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There is a second category of fouls called technical fouls, which may be charged for various rules violations including failure to properly record a player in the scorebook, or for unsportsmanlike conduct. These infractions result in one or two free throws, which may be taken by any of the five players on the court at the time. Repeated incidents can result in disqualification. A blatant foul involving physical contact that is either excessive or unnecessary is called an intentional foul (flagrant foul in the NBA). In FIBA, a foul resulting in ejection is called a disqualifying foul, while in leagues other than the NBA, such a foul is referred to as flagrant.

If a team exceeds a certain limit of team fouls in a given period (quarter or half) – four for NBA, NCAA women’s, and international games – the opposing team is awarded one or two free throws on all subsequent non-shooting fouls for that period, the number depending on the league. In the US college men’s game and high school games for both sexes, if a team reaches 7 fouls in a half, the opposing team is awarded one free throw, along with a second shot if the first is made. This is called shooting “one-and-one”. If a team exceeds 10 fouls in the half, the opposing team is awarded two free throws on all subsequent fouls for the half.

Another common shot is called the lay-up. This shot requires the player to be in motion toward the basket, and to “lay” the ball “up” and into the basket, typically off the backboard (the backboard-free, underhand version is called a finger roll). The most crowd-pleasing and typically highest-percentage accuracy shot is the slam dunk, in which the player jumps very high and throws the ball downward, through the basket while touching it.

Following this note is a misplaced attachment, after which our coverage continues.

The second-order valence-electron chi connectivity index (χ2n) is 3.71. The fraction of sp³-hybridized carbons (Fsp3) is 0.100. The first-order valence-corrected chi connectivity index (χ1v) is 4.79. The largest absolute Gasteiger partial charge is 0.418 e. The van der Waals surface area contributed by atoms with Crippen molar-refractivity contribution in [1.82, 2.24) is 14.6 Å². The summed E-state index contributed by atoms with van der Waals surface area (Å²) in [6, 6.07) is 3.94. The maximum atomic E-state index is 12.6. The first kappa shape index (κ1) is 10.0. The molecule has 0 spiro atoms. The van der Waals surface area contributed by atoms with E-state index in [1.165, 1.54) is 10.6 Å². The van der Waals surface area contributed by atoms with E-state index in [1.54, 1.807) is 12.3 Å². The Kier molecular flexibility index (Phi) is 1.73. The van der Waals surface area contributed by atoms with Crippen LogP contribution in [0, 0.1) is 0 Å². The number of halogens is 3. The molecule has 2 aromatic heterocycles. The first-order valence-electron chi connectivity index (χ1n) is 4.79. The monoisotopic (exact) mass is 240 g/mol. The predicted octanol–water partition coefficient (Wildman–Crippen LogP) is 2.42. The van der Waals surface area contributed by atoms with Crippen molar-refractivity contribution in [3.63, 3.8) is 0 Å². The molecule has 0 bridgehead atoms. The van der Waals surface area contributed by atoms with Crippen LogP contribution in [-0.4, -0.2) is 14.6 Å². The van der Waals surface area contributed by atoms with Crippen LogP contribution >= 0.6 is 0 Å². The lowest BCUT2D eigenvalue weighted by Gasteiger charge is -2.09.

In early December 1891, Canadian Dr. James Naismith, a physical education professor and instructor at the International Young Men’s Christian Association Training School (YMCA) (today, Springfield College) in Springfield, Massachusetts was trying to keep his gym class active on a rainy day. He sought a vigorous indoor game to keep his students occupied and at proper levels of fitness during the long New England winters. After rejecting other ideas as either too rough or poorly suited to walled-in gymnasiums, he wrote the basic rules and nailed a peach basket onto a 10-foot (3.0 m) elevated track. In contrast with modern basketball nets, this peach basket retained its bottom, and balls had to be retrieved manually after each “basket” or point scored; this proved inefficient, however, so the bottom of the basket was removed, allowing the balls to be poked out with a long dowel each time.

Games are played in four quarters of 10 (FIBA) or 12 minutes (NBA). College men’s games use two 20-minute halves, college women’s games use 10-minute quarters, and United States high school varsity games use 8 minute quarters. 15 minutes are allowed for a half-time break under FIBA, NBA, and NCAA rules and 10 minutes in United States high schools. Overtime periods are five minutes in length except for high school, which is four minutes in length. Teams exchange baskets for the second half. The time allowed is actual playing time; the clock is stopped while the play is not active. Therefore, games generally take much longer to complete than the allotted game time, typically about two hours.

For both men’s and women’s teams, a standard uniform consists of a pair of shorts and a jersey with a clearly visible number, unique within the team, printed on both the front and back. Players wear high-top sneakers that provide extra ankle support. Typically, team names, players’ names and, outside of North America, sponsors are printed on the uniforms.

 

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